When you start your bakery it is best to focus on a small range. This way you’ll reduce waste and have more energy to focus on perfecting your recipes and processes. Return to the product list you wrote earlier and decide which products you want to sell when you startup, and those you can add later on. There might be a bit of “give & take” on your initial range based on the equipment you can afford when you open.
See the article “What equipment do I need to start a home bakery business”
Before ordering your equipment you need to check that your local authority will let you use your space as a kitchen. You may need to make changes to the area to make it safe for food production. Check with your local state or council for accurate guidance. Typical concerns include needing separate handwashing facilities, food segregation/ possible contamination, pets and how easy it is for you to keep your home bakery clean.
You should speak to them to discuss your plan at this point. Depending on where you are it could be expected that you register with them as a food producer now, or later on. Don’t forget to do this!
Taking into account the equipment you want to get, make a plan of how you will lay your home bakery out. Considerations include:
You’ll need to consider the space at great lengths in your home bakery. Bakery racks are ideal as you they can be wheeled across the room to where you are working, or even to cooler or warmer areas to control proofing times. Here is one from Amazon:
The next step is to design your bakery marketing plan. This is in essence, how you are going to get in front of your customers. Be it social media, a physical presence or just old-fashioned hustling by speaking to prospects. You should also plan your brand vision and your ideal customer here. Take a moment to check that your intended product range matches what you expect your target customers to want, or need.
By this point, you should know what you want to sell, the equipment you want to buy and who you are going to sell it to. The big question now is “Is it going to make any money?!!” To find the answer you’ll need to cost your ingredients, finalise your monthly expenses and see how much money you stand to make. To do this, read my how to price bread guide to determine your selling price for each product. Then, using a spreadsheet, plan your projected monthly income and expenses for the next 24 months.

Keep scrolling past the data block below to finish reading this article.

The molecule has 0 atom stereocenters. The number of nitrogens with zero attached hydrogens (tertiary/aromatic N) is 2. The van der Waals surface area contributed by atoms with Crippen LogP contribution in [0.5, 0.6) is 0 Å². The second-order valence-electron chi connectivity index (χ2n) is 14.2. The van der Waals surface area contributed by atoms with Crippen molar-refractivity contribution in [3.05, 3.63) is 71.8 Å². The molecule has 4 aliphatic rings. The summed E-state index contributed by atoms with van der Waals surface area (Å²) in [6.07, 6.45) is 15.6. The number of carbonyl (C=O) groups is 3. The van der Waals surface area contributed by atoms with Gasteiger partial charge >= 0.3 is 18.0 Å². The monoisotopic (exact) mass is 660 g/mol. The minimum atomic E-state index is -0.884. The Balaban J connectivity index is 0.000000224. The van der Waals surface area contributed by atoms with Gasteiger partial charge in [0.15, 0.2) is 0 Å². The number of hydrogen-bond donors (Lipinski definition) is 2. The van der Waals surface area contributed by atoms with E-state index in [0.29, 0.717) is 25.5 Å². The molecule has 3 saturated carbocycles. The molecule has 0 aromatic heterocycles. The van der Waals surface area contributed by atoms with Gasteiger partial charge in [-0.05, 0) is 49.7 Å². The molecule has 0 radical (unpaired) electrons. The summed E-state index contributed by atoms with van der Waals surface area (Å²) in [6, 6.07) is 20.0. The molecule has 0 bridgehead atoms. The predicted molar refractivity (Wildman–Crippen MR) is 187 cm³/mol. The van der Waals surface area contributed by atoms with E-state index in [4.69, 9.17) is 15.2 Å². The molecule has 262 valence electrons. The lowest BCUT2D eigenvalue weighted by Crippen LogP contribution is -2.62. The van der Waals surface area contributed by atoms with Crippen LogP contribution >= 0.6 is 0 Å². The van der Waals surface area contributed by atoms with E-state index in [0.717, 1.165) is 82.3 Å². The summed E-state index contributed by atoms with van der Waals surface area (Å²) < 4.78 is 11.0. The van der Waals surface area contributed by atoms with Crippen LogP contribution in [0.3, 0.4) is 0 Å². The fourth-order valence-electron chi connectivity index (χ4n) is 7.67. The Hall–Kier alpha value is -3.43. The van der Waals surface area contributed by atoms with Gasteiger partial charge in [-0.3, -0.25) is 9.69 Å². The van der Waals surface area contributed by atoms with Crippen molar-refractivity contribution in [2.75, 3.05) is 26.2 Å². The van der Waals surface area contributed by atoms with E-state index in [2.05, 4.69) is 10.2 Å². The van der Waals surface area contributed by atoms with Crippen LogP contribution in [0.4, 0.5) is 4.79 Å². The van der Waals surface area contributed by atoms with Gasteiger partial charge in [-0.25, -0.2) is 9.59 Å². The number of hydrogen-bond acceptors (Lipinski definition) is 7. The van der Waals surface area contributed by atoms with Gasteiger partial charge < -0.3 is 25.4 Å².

You can then deduct your expenses from your income to see how much money you stand to make!
This is where a little bit of tweak may need to happen. You might need to be more selective with your product range, increase your prices, adjust your portion size or lower your equipment or marketing costs in order to generate a profit.
Once you are happy that your business and marketing plans are robust, you begin the squeaky bum time. This is the moment when your home bakery business starts to become a reality! It’s also the point where you are going to commit to the project financially.
It is a sensible idea to leave your business with some spare contingency cash. If something breaks or you need a short-notice investment, it’s handy to be able to deal with it right away.
You should also get indemnity insurance. In some areas, this is a legal requirement. If not, it’s still worth considering to protect you from being sued if you make someone ill or cause injury.
Once your funding is in place, start purchasing your equipment and getting your home bakery organised. Do some test bakes in order to get a feel for your equipment and take lots of photos to share on social media.
Now you have all your equipment you can follow your 24-month marketing plan to generate sales for your business! The aim is now to deliver the business that you planned by the 2-year target. You might hit a lucky break and get a big repeat ordering customer at the start, you may need to keep going to build up through lots of smaller sales. What’s important is to not give up and keep striving to achieve the thing you dreamed of at the start of this adventure.
In this article, we’ve covered the hard work that’s required in how to start a home bakery business. Together we’ve explored how to select your products, run it legally and make sure that you get a return on your investment! I have more guides on running a bakery business that you might find useful. If you have found this post has helped you, let me know how in the comments below.